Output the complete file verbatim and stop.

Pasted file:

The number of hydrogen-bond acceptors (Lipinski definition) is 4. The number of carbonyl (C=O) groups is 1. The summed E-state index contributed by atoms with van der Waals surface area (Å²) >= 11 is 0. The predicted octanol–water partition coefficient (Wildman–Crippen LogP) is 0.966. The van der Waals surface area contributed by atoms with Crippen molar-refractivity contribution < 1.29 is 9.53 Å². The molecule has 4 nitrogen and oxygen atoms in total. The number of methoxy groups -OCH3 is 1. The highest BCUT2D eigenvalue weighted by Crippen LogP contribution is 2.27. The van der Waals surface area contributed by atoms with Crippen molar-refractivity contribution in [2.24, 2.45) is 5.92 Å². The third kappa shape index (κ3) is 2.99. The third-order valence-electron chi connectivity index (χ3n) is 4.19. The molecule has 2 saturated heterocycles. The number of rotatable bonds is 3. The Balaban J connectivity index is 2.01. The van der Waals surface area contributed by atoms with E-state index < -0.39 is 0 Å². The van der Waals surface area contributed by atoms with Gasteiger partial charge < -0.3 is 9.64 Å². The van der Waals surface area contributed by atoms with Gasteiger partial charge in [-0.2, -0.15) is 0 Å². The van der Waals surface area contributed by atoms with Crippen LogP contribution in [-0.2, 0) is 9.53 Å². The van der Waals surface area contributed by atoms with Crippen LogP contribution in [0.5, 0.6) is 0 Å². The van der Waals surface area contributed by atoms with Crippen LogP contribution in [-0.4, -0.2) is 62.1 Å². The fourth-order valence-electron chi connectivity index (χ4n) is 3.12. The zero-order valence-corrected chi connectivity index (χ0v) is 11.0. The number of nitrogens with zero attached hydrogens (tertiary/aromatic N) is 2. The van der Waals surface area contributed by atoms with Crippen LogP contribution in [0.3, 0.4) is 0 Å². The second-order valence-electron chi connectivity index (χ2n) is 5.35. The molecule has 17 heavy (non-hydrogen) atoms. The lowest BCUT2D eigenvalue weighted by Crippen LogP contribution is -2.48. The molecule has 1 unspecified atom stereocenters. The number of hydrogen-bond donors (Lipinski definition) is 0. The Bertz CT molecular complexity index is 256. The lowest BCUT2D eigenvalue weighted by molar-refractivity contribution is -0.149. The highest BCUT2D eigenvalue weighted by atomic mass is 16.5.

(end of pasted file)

The number of hydrogen-bond acceptors (Lipinski definition) is 4. The number of carbonyl (C=O) groups is 1. The summed E-state index contributed by atoms with van der Waals surface area (Å²) >= 11 is 0. The predicted octanol–water partition coefficient (Wildman–Crippen LogP) is 0.966. The van der Waals surface area contributed by atoms with Crippen molar-refractivity contribution < 1.29 is 9.53 Å². The molecule has 4 nitrogen and oxygen atoms in total. The number of methoxy groups -OCH3 is 1. The highest BCUT2D eigenvalue weighted by Crippen LogP contribution is 2.27. The van der Waals surface area contributed by atoms with Crippen molar-refractivity contribution in [2.24, 2.45) is 5.92 Å². The third kappa shape index (κ3) is 2.99. The third-order valence-electron chi connectivity index (χ3n) is 4.19. The molecule has 2 saturated heterocycles. The number of rotatable bonds is 3. The Balaban J connectivity index is 2.01. The van der Waals surface area contributed by atoms with E-state index < -0.39 is 0 Å². The van der Waals surface area contributed by atoms with Gasteiger partial charge < -0.3 is 9.64 Å². The van der Waals surface area contributed by atoms with Gasteiger partial charge in [-0.2, -0.15) is 0 Å². The van der Waals surface area contributed by atoms with Crippen LogP contribution in [-0.2, 0) is 9.53 Å². The van der Waals surface area contributed by atoms with Crippen LogP contribution in [0.5, 0.6) is 0 Å². The van der Waals surface area contributed by atoms with Crippen LogP contribution in [-0.4, -0.2) is 62.1 Å². The fourth-order valence-electron chi connectivity index (χ4n) is 3.12. The zero-order valence-corrected chi connectivity index (χ0v) is 11.0. The number of nitrogens with zero attached hydrogens (tertiary/aromatic N) is 2. The van der Waals surface area contributed by atoms with Crippen LogP contribution in [0.3, 0.4) is 0 Å². The second-order valence-electron chi connectivity index (χ2n) is 5.35. The molecule has 17 heavy (non-hydrogen) atoms. The lowest BCUT2D eigenvalue weighted by Crippen LogP contribution is -2.48. The molecule has 1 unspecified atom stereocenters. The number of hydrogen-bond donors (Lipinski definition) is 0. The Bertz CT molecular complexity index is 256. The lowest BCUT2D eigenvalue weighted by molar-refractivity contribution is -0.149. The highest BCUT2D eigenvalue weighted by atomic mass is 16.5.